In this post, Cathie McGinn argues why rewarding the hateful with mainstream media attention perpetuates social media misbehaviour…
In this weekend’s Sunday Telegraph, soi-disant “Tabloid Terror,” gossip columnist Ros Reines devoted almost a full page to calling A Current Affair host Tracy Grimshaw a hypocrite for her criticism of “social media bullies.”
In essence, it’s a non-story, much like Grimshaw’s original tirade, and in fact, if you keep on going down the rabbit hole, you find yourself lost in the cold dark emptiness of a desolate planet, much like that ad for Tooheys, wandering in and out of a series of increasingly drab house parties where all the booze has run dry.
“Why translate their jaundiced opinions and intemperate language into news copy that’s supposed to actually carry some authority?” asks Grimshaw. Without getting into a debate about the editorial policies of ACA and Today Tonight, this attack on internet users is just the latest in a long line of what could best be described as social media hothoused hype.
Foolish behaviour on the internet is time and again being given not just the oxygen of attention but a thorough stirring up by the hot panting breath of hundreds of journalists.
It may appear that I’m doing the very thing I’m criticising: some sort disappointing online version of pass-the-parcel, where you open box after box after box, the last in the series of increasingly tiny boxes finally revealing nothing at all. And full disclosure is required: I’ve appeared on national television and in print, offering criticism of the twats on Twitter and fuckwits on Facebook who offer death threats and alarming calls for savagery and violence because they don’t like some bloke on the telly.
I’ve said in a grave and overly earnest fashion that the way we use the internet is evolving; we’re effectively acting like teenagers, testing boundaries and learning as we go. I’ve taken the view that any new technology that has widespread impact on society will inevitably cause consternation for a while.
Change creates fear.
But we’ve had the internet for a while now, and I’m getting bored of waiting for us to grow up.
I’m coming around to a new way of thinking: it’s the mainstream media overblowing of this trend that I believe is cementing its position in our society and offering it legitimacy, and shifting the focus away from the underlying issues. Why, for example, are people so fed up, in this lucky country of ours, that one hair flip of a minor celebrity gets them baying for blood?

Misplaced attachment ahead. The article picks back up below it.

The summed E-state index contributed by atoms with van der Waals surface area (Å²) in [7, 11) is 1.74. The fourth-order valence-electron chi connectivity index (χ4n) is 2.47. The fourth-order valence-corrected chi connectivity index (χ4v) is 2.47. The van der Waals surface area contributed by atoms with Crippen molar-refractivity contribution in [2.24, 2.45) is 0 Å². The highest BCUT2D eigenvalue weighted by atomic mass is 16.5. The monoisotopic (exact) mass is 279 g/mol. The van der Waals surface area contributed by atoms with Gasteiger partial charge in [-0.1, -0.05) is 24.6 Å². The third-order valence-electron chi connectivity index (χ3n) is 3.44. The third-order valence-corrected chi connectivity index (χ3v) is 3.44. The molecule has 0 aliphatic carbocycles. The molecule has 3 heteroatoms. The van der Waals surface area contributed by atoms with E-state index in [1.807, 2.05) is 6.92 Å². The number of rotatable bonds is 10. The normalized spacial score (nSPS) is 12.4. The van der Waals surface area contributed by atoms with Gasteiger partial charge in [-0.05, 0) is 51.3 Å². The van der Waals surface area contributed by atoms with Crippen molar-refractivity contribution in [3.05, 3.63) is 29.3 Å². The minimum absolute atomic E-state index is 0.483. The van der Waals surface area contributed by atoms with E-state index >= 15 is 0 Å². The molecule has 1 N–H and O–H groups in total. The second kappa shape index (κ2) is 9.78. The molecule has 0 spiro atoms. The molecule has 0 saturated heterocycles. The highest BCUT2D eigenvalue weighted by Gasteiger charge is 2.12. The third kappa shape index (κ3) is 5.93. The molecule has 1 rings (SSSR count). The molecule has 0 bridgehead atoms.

Twitter or Facebook, or news sites that allow comments on articles such as this one aren’t causing people to behave in a stupid manner, any more than it’s the fault of Ford that people crash their cars while drunk at the wheel. But there surely has to be some sort of positive reinforcement in seeing a negative remark you’ve made being repeated ad nauseam on broadcast media, something which makes you more likely to aim for greater vitriol.
I don’t believe the majority of people do want to see Delta suffer a Game of Thrones style fate. I think people are for the most part fair and reasonable, although prone to getting a bit carried away.
If we reward the hateful by giving it wider distribution and frequency, what motivation is there to strive to achieve the remarkable?
Last year, Sean Cummins called for an end to anonymous comments at Mumbrella 360 last year. I ranted on about the need for positivity in a previous post. This year the outcome of the Change One Thing session was an attempt to become more courageous as an industry, to combat the “culture of conservatism” – to take risks, something which other commenters have claimed is hampered by the hostility of anonymous threads on sites such as this one.
I’m not seeing a reduction in these social media backlashes directed against an individual; in fact I’d argue that a behaviour that used to be somewhat in the minority is spreading to the mainstream, and every single time consumer affairs shows and broadsheets cover these stories they inflate the propensity of otherwise reasonable people to vent spleen.
So if you, like me, would like not to read any more articles like this one, stop reading articles like this one.